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Industry loss warranties: contract features, pricing, and central demand factors

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  • Nadine Gatzert
  • Hato Schmeiser
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    Abstract

    Purpose – The purpose of this paper is to provide a detailed analysis of industry loss warranties (ILWs), an alternative risk transfer instrument which has become increasingly popular throughout the last few years. Design/methodology/approach – The authors first point out key characteristics of ILWs important to investor and cedent, including transaction costs, moral hazard, basis risk, counterparty risk, industry loss index, and regulation. Next, the authors present and discuss the adequacy of actuarial and financial approaches for pricing ILWs, as well as the aspects of basis risk. Finally, drivers of demand and associated models frameworks from the purchaser's viewpoint are studied. Findings – Financial pricing approaches for ILWs are highly sensitive to input parameters, which is important given the high volatility of the underlying loss index. In addition, the underlying assumption of replicability of the claims is not without problems. Due to their simple and standardized structure and the dependence on a transparent industry loss index, ILWs are low-barrier products, which can also be offered by hedge funds. In principle, traditional reinsurance contracts are still preferred as a measure of risk transfer, especially since these are widely accepted for solvency capital reduction. However, the main important impact factor for the demand of ILWs from the perspective of market participants, i.e. large diversified reinsurers and hedge funds, is the lower price due to rather low transaction costs and less documentation effort. Hence, ILWs are attractive despite the introduction of basis risk and the still somewhat opaque regulatory environment. Research limitations/implications – An important issue for future research is how reinsureds deal with the basis risk inherent in ILWs. Another central point is the development of a European industry loss index and the creation of an exchange platform to enable an even higher degree of standardization and a faster processing of transactions. Originality/value – ILWs feature an industry loss index to be triggered, and, in some cases, a double-trigger design that includes a company indemnity trigger. ILW contracts belong to the class of alternative risk transfer instruments that have become increasingly popular, especially in the retrocession reinsurance market. There has been no comprehensive analysis of these instruments in academic literature to date. Consequently, the authors believe that this paper provides a high degree of originality.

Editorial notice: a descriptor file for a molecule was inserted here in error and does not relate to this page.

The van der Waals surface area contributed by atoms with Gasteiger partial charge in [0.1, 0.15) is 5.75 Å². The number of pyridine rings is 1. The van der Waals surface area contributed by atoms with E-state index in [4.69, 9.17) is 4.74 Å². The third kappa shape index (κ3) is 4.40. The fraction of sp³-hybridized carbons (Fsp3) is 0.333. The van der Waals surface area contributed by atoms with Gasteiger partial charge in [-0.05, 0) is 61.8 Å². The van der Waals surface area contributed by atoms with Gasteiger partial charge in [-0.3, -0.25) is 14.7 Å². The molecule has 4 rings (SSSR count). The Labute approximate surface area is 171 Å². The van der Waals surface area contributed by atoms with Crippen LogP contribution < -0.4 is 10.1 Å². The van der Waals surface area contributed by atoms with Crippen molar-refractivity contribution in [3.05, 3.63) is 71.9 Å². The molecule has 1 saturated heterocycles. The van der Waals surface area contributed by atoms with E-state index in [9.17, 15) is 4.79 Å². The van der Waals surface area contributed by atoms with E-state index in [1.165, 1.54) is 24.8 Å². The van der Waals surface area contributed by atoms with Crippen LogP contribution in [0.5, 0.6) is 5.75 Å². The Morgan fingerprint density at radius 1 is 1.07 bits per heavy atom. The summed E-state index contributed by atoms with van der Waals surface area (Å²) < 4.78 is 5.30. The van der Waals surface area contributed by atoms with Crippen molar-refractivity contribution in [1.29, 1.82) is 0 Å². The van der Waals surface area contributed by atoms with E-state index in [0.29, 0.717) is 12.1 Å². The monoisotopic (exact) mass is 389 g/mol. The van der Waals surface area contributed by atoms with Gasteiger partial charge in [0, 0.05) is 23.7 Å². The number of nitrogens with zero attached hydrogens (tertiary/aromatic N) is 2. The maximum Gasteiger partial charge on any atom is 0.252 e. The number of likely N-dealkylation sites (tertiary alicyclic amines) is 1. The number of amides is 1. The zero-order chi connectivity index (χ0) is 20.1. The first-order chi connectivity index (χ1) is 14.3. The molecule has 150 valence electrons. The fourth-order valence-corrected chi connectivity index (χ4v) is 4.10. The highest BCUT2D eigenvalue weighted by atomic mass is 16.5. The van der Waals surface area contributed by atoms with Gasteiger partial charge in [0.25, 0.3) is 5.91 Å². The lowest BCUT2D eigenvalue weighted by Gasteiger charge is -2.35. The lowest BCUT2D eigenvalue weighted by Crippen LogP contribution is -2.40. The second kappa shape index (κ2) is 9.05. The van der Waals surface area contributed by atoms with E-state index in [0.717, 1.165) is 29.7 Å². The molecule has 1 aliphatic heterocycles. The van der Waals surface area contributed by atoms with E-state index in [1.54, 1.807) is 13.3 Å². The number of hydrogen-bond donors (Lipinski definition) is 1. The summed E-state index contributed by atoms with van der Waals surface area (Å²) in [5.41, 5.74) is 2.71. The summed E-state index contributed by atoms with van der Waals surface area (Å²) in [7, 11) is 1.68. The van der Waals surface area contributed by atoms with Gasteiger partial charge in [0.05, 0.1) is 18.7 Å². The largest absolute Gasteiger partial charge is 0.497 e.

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    Bibliographic Info

    Article provided by Emerald Group Publishing in its journal Journal of Risk Finance.

    Volume (Year): 13 (2011)
    Issue (Month): 1 (January)
    Pages: 13-31

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    Handle: RePEc:eme:jrfpps:v:13:y:2011:i:1:p:13-31

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    Related research

    Keywords: Alternative risk transfer; Basis risk; Industry loss warranties; Insurance; Loss; Moral hazard; Pricing; Reinsurance; Warranties;

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    1. Mayers, David & Smith, Clifford W, Jr, 1982. "On the Corporate Demand for Insurance," The Journal of Business, University of Chicago Press, vol. 55(2), pages 281-96, April.
    2. Lee, Jin-Ping & Yu, Min-Teh, 2007. "Valuation of catastrophe reinsurance with catastrophe bonds," Insurance: Mathematics and Economics, Elsevier, vol. 41(2), pages 264-278, September.
    3. David Cummins, J. & Sommer, David W., 1996. "Capital and risk in property-liability insurance markets," Journal of Banking & Finance, Elsevier, vol. 20(6), pages 1069-1092, July.
    4. Silke Finken & Christian Laux, 2009. "Catastrophe Bonds and Reinsurance: The Competitive Effect of Information-Insensitive Triggers," Journal of Risk & Insurance, The American Risk and Insurance Association, vol. 76(3), pages 579-605.
    5. J. David Cummins & David Lalonde & Richard D. Phillips, 2000. "The Basis Risk of Catastrophic-Loss Index Securities," Center for Financial Institutions Working Papers 00-22, Wharton School Center for Financial Institutions, University of Pennsylvania.
    6. J. David Cummins, 2008. "CAT Bonds and Other Risk-Linked Securities: State of the Market and Recent Developments," Risk Management and Insurance Review, American Risk and Insurance Association, vol. 11(1), pages 23-47, 03.
    7. Helmut Gründl & Hato Schmeiser, 2007. "Capital Allocation for Insurance Companies-What Good IS IT?," Journal of Risk & Insurance, The American Risk and Insurance Association, vol. 74(2), pages 301-317.
    8. William B. Fairley, 1979. "Investment Income and Profit Margins in Property-Liability Insurance: Theory and Empirical Results," Bell Journal of Economics, The RAND Corporation, vol. 10(1), pages 192-210, Spring.
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